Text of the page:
Professional Lighting & Production - Summer 2017 - Page 30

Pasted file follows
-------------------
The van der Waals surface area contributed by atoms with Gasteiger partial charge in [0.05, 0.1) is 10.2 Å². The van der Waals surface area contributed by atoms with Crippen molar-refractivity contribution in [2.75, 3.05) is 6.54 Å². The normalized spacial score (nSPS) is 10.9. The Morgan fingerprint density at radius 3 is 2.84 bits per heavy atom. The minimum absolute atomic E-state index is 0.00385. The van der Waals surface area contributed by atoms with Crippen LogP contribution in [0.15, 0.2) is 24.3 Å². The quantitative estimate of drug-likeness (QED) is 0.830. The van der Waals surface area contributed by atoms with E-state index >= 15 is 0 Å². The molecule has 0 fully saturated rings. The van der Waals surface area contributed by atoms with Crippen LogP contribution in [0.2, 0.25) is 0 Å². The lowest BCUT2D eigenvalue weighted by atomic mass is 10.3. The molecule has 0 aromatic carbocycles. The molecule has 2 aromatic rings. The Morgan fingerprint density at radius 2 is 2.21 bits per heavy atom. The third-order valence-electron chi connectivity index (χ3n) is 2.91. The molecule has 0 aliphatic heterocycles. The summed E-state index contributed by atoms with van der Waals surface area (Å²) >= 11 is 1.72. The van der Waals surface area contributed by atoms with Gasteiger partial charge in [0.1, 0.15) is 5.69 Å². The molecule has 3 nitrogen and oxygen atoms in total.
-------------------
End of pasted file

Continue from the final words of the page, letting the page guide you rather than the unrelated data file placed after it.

Dubai City Walk An immersive retail experience for one of the world’s most opulent cities By Michael Raine There are a few cities that stand out in everyone’s minds for their opulence and general over-the-top nature. Las Vegas is certainly one, Tokyo another, but Dubai may be at the top of the list. Extravagance defines the city, which rests on the Persian Gulf coast in the United Arab Emirates and acts as the economic centre of the Middle East. Things are just bigger in Dubai. It has the world biggest mall and the world’s tallest building, the Burj Khalifa. So obviously, if you’re hoping to make a statement in Dubai, you need to push the limits. The Dubai City Walk certainly does that, thanks in large part to a pair of Montreal-based companies. With the ambition of creating an im- mersive retail experience that would ri- val the famous Dubai Mall, the world’s largest shopping centre, Dubai-based retail developer Meraas conceived and built the City Walk project. It’s meant to be a destination location, something that will attract residents and tourists alike, with a village-like complex that incorporates shopping, dining, and entertainment. But unlike outlet malls in North America that use the village-style concept, the Dubai City Walk complex is much more than a square of box stores with some trees and patios interspersed. The City Walk is an immersive, multimedia environ- ment that stimulates all the senses through its lavish use of video, lighting, projection, sound, and architecture. Combined with its sheer scale – 34 five- and six-story pavilions that span 85,700 sq. m. with enough video and projection surfaces to cover 12 football 30 • PROFESSIONAL LIGHTING & PRODUCTION fields – the Dubai City Walk is an awe-in- spiring experience. With the original intention of a single focal point with a video feature, Meraas turned to Float4, with offices in Montreal and New York, to handle all content creation, program strategy, and technological infrastructure design. That initial vision, however, expanded exponentially. The project grew to include water screens, 30 LED displays in 21 formats, and 34 hi-res projectors in addition to a complement of lighting fixtures and audio. In all, the installation ended up utilizing 32 video servers that send 100 million pixels of digital content, as well as 23,000 ft. of fibre optics and over 108,000 ft. of video cable. Recognizing that integrating this massive AV system into an already-built complex would require a company with a wealth of experience in large-scale projects in in- ternational markets, the team at Float4 turned to their fellow Montrealers at XYZ Cultural Technology, an AV design, sales, and integration firm. “Alex [Simionescu, Float4 co-found- er and creative director,] is a friend of mine from a long time ago and each time we were meeting each other or just at informal events, I’d say, ‘Hey, how are you? Still working on your interac- tive project?’” recalls Dildel Lavoie, an as- sociate and director of business devel- opment at XYZ, as well as the account director on the City Walk project. “For Float4, it was a first experience in that kind of a huge infrastructure project and every time we were crossing paths, [I was] always explaining where XYZ was because we have evolved as Float4 evolved. At some point, we were kind PHOTOS COURTESY OF FLOAT4 & XYZ CULTURAL TECHNOLOGY